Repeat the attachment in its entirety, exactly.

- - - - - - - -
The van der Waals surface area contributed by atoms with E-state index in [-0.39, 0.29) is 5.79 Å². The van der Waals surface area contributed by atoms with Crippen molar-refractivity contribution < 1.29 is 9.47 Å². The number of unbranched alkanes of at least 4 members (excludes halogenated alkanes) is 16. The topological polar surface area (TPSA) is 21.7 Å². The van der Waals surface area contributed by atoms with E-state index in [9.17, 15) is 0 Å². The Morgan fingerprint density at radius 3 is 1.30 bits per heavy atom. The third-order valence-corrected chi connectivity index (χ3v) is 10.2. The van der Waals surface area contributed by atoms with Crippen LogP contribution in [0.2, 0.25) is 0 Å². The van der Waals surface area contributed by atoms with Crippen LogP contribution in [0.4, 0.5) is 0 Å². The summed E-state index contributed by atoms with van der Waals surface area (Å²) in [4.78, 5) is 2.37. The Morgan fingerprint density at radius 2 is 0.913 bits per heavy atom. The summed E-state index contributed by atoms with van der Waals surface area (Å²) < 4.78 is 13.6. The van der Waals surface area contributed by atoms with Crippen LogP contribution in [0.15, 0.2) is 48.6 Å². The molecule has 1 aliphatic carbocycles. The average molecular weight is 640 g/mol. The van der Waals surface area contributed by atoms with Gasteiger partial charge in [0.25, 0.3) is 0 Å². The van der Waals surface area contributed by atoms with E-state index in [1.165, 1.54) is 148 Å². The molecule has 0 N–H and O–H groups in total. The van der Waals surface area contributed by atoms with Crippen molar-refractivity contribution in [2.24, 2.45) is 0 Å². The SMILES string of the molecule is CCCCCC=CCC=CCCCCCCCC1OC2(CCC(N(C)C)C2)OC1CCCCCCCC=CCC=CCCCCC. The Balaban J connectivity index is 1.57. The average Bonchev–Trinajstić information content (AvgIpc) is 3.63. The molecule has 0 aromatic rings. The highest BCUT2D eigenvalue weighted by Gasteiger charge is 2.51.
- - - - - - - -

The van der Waals surface area contributed by atoms with E-state index in [-0.39, 0.29) is 5.79 Å². The van der Waals surface area contributed by atoms with Crippen molar-refractivity contribution < 1.29 is 9.47 Å². The number of unbranched alkanes of at least 4 members (excludes halogenated alkanes) is 16. The topological polar surface area (TPSA) is 21.7 Å². The van der Waals surface area contributed by atoms with E-state index in [9.17, 15) is 0 Å². The Morgan fingerprint density at radius 3 is 1.30 bits per heavy atom. The third-order valence-corrected chi connectivity index (χ3v) is 10.2. The van der Waals surface area contributed by atoms with Crippen LogP contribution in [0.2, 0.25) is 0 Å². The van der Waals surface area contributed by atoms with Crippen LogP contribution in [0.4, 0.5) is 0 Å². The summed E-state index contributed by atoms with van der Waals surface area (Å²) in [4.78, 5) is 2.37. The Morgan fingerprint density at radius 2 is 0.913 bits per heavy atom. The summed E-state index contributed by atoms with van der Waals surface area (Å²) < 4.78 is 13.6. The van der Waals surface area contributed by atoms with Crippen LogP contribution in [0.15, 0.2) is 48.6 Å². The molecule has 1 aliphatic carbocycles. The average molecular weight is 640 g/mol. The van der Waals surface area contributed by atoms with Gasteiger partial charge in [0.25, 0.3) is 0 Å². The van der Waals surface area contributed by atoms with E-state index in [1.165, 1.54) is 148 Å². The molecule has 0 N–H and O–H groups in total. The van der Waals surface area contributed by atoms with Crippen molar-refractivity contribution in [2.24, 2.45) is 0 Å². The SMILES string of the molecule is CCCCCC=CCC=CCCCCCCCC1OC2(CCC(N(C)C)C2)OC1CCCCCCCC=CCC=CCCCCC. The Balaban J connectivity index is 1.57. The average Bonchev–Trinajstić information content (AvgIpc) is 3.63. The molecule has 0 aromatic rings. The highest BCUT2D eigenvalue weighted by Gasteiger charge is 2.51.